Our lives changed forever on Friday the 13th, as my daughter, who was one week short of her due date, called. “Mom, the baby has no heartbeat! You need to be strong for me I will need you for a very long time to get through this!” This is not really happening ... a perfect pregnancy, a happy pair of parents-to-be eagerly waiting for the birth of their first child. Time stood still; shock and denial quickly set in as my husband and I rushed to the hospital to support and comfort our daughter and son-in-law.
As we entered the hospital room, Jen and Dave were sitting calmly—no words could ever express the pain and sympathy. She informed us that she was going to deliver the baby vaginally. “Oh why God are you doing this to our baby? Labor and delivery is so painful, even in the best of situations—please have a c-section!” We soon realized that my racing thoughts were not important; we had a strong and courageous daughter who chose the best route for a difficult situation.
Shortly after, the doctors reported that the baby was a boy—they had previously decided not to know the sex of the baby. “Oh thank God,” she sobbed—“if it was a girl, I could never deal with the loss.” We all believed she was carrying a boy. In addition, her nurse’s name was Caroline, who we referred to as William’s guardian angel, who in fact was heaven sent. (The previously selected name for a girl was “Caroline.”) We, all four grandparents, were allowed to stay in the labor/delivery room, while Caroline monitored and comforted Jen throughout this much dreaded experience. We were directed to leave the room during the delivery.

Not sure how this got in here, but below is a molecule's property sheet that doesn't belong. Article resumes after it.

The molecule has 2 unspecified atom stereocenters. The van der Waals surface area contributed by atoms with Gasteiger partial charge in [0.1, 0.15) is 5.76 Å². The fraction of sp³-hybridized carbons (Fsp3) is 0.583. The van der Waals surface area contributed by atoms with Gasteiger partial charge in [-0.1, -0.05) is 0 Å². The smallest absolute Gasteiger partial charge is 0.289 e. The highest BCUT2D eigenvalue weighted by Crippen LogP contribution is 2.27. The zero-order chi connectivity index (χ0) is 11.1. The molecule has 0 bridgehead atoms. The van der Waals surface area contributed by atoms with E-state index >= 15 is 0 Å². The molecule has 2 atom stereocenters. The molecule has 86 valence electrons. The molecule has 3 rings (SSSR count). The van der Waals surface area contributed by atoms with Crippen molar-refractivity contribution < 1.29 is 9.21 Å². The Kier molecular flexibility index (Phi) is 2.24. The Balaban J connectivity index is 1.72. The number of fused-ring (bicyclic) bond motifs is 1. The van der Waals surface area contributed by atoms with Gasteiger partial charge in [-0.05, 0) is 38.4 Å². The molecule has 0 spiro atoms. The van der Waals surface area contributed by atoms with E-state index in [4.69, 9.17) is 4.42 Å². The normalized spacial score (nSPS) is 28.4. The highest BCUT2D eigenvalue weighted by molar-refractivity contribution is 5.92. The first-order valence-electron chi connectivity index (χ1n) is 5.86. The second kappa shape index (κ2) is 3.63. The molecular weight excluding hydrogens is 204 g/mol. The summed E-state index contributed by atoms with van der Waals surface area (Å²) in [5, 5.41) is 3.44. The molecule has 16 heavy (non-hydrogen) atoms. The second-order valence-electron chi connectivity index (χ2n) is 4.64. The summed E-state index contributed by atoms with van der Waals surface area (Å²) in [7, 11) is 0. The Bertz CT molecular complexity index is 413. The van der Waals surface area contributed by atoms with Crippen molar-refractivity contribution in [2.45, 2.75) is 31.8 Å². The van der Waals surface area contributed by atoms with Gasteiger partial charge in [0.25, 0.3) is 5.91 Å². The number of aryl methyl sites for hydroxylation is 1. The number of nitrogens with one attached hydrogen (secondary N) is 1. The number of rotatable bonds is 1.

After a brief time, Jen called us in the waiting room, “Mom, come in and see your new granddaughter!” We were in utter amazement; we had seen two doctors perform the ultrasound and both agreed that it was a little boy. As I was the first one to enter the room, I prayed, “Please, God—don’t allow her to be grossly disfigured!” In Jen’s arms rested a beautiful, fair-skinned, pink-cheeked little darling! “Mom, she looks just like me when I was a newborn!” As I examined her little face and fingers, words only a grandmother could speak rolled off my tongue—“I love you, sweetheart. You are such a beautiful baby, and we have waited a long time to meet you.” As Dave placed her in my arms, a sense of peace draped over my shoulders. As each grandparent held Caroline, a special bonding and tranquility permeated the room, as we greeted and simultaneously said hello and goodbye to our little angel.
Three months have passed and I am looking for ways to keep Caroline’s spirit alive and to help others. I have read many books, researched online, and talked to many people about stillbirths. Does anyone have any ideas on how to help others who have gone through what my daughter and our families have endured?